Because LFTR allows for continuous refueling, the reactor never stops operating, making it both incredibly efficient and a lousy target for terrorists intent on theft of nuclear materials. Sorensen believes this safety and efficiency could lead to assembly-line production, “like the Model T of future nuclear reactors.” He also points out that to stop global warming, “it would take thousands of new reactors worldwide; currently we have hundreds. It took three years from when they invented the fluoride reactor until they built the first one. That was 50 years ago and we know a lot more about how to do it now.”
To this end, in October of 2008, Senators Orrin Hatch, R-Utah, and Harry Reid, D-Nevada, co-sponsored legislation that would provide $250 million over five years to spur thorium-reactor development. One of the companies buoyed by this is Virginia-based Thorium Power, which has slightly different plans than the LFTR. Thorium Power is attempting to create a new kind of thorium-based fuel capable of being burned in the once-through process used by today’s LWRs. This design has been tried before. The Shippingport Atomic Power Station ran for six years on a thorium-based fuel without problems. This design also circumvents the need to build new reactors from scratch, but without the reprocessing of spent fuel, a lot of usable energy goes down the toilet.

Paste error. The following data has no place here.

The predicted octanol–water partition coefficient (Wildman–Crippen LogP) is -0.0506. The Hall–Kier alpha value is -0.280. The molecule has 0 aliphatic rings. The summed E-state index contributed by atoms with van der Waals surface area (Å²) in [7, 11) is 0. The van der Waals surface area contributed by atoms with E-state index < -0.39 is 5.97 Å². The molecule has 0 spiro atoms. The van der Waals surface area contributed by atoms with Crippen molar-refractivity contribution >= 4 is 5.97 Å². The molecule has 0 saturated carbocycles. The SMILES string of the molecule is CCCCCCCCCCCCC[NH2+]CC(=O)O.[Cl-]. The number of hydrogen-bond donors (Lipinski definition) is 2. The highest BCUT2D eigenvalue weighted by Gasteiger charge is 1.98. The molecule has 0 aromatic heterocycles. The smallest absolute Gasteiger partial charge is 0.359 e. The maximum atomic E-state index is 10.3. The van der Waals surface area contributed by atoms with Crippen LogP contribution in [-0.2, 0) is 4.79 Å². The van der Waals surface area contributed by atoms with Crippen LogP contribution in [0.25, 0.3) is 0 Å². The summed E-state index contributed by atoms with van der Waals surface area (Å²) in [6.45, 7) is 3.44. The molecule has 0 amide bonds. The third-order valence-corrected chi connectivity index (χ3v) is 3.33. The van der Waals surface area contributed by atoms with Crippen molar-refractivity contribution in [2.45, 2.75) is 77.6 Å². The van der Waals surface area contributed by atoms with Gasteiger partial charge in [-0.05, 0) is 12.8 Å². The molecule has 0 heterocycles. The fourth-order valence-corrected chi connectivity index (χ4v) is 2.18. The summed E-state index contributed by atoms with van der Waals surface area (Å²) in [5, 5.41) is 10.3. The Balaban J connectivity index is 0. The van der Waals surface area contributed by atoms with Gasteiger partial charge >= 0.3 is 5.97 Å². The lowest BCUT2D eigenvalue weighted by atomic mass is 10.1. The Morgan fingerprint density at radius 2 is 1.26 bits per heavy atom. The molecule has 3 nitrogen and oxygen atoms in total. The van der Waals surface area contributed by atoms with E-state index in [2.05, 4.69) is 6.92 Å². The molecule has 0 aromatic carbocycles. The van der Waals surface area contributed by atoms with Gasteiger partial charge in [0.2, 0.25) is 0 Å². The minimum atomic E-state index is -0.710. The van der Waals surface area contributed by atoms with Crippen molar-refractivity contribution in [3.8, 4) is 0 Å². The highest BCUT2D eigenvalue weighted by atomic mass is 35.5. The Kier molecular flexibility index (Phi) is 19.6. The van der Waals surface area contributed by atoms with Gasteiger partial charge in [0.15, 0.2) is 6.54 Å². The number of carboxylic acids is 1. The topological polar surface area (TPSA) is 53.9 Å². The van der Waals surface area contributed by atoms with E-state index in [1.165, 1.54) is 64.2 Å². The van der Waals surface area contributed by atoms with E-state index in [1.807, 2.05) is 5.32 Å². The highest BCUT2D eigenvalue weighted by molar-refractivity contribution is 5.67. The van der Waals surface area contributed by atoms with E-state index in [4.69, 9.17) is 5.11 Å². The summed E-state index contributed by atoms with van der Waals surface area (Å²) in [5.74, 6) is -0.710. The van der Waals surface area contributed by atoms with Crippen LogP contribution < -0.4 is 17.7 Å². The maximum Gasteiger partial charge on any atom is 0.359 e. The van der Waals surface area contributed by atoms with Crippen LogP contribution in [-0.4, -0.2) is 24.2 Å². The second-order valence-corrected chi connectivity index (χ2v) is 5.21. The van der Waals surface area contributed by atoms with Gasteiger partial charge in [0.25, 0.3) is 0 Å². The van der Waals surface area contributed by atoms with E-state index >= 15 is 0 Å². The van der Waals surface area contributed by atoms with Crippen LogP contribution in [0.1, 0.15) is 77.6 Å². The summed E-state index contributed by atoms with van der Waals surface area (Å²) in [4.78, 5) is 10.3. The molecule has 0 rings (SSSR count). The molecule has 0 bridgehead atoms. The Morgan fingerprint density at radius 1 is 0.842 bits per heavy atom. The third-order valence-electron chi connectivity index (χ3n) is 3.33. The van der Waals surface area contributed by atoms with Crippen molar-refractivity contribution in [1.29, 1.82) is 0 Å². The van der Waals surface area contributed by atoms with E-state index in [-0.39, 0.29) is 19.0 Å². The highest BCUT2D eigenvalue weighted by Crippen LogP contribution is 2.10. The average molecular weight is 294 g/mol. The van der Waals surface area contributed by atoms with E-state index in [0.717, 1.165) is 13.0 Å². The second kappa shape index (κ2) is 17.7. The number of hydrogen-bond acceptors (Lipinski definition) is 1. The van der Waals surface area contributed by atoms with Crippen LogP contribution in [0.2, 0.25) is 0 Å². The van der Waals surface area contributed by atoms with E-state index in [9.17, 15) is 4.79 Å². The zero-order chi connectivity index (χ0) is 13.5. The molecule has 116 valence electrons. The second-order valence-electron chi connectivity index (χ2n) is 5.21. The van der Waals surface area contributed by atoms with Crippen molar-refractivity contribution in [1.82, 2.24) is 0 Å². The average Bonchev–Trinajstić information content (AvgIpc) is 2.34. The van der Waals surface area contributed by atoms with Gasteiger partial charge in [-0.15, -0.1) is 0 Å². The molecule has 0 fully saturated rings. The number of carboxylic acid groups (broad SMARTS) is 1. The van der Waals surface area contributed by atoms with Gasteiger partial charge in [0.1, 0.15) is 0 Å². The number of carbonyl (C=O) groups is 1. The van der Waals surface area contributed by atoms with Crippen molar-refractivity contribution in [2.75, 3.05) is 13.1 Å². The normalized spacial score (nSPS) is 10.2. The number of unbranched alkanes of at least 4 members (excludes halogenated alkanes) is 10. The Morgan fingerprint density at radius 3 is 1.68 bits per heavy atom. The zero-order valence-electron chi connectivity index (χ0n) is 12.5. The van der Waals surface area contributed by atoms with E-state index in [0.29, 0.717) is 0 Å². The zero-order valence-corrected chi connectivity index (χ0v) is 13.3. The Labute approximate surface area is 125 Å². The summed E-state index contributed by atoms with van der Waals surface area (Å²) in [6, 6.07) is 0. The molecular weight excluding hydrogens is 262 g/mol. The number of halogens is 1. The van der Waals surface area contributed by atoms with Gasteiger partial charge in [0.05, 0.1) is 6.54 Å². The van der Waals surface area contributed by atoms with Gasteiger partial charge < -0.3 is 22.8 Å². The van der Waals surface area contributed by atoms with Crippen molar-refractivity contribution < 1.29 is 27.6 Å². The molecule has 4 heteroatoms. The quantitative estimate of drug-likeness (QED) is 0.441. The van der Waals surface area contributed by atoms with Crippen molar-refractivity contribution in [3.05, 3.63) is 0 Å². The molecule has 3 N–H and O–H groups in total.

Part Seven: Backyard Nukes
Another recent growth category is so-called backyard nukes. These are small- and medium-scale nuclear reactors (SMRs), occasionally—and erroneously—called nuclear batteries (real nuclear batteries run on radioactive decay and thermal couplers, and can power a satellite but not much more). A number of familiar faces (like Toshiba and Lawrence Livermore Laboratories) and several nuclear newcomers (like New Mexico-based Hyperion Power Generation and Oregon-based NuScale Power) have lately gone into this area because of a growing consensus that SMRs fill a niche.
In places where water shortages are a problem, SMRs could be used to run desalination plants; in places too remote for other options, SMRs could be the best alternative to trucking in barrels of diesel. Much of the interest is centered around providing power for remote mining operations (like extracting oil from tar sands, which currently uses more oil than it produces), backing up intermittently plagued solar or wind facilities, or even—in the very long term—serving as hydrogen generators.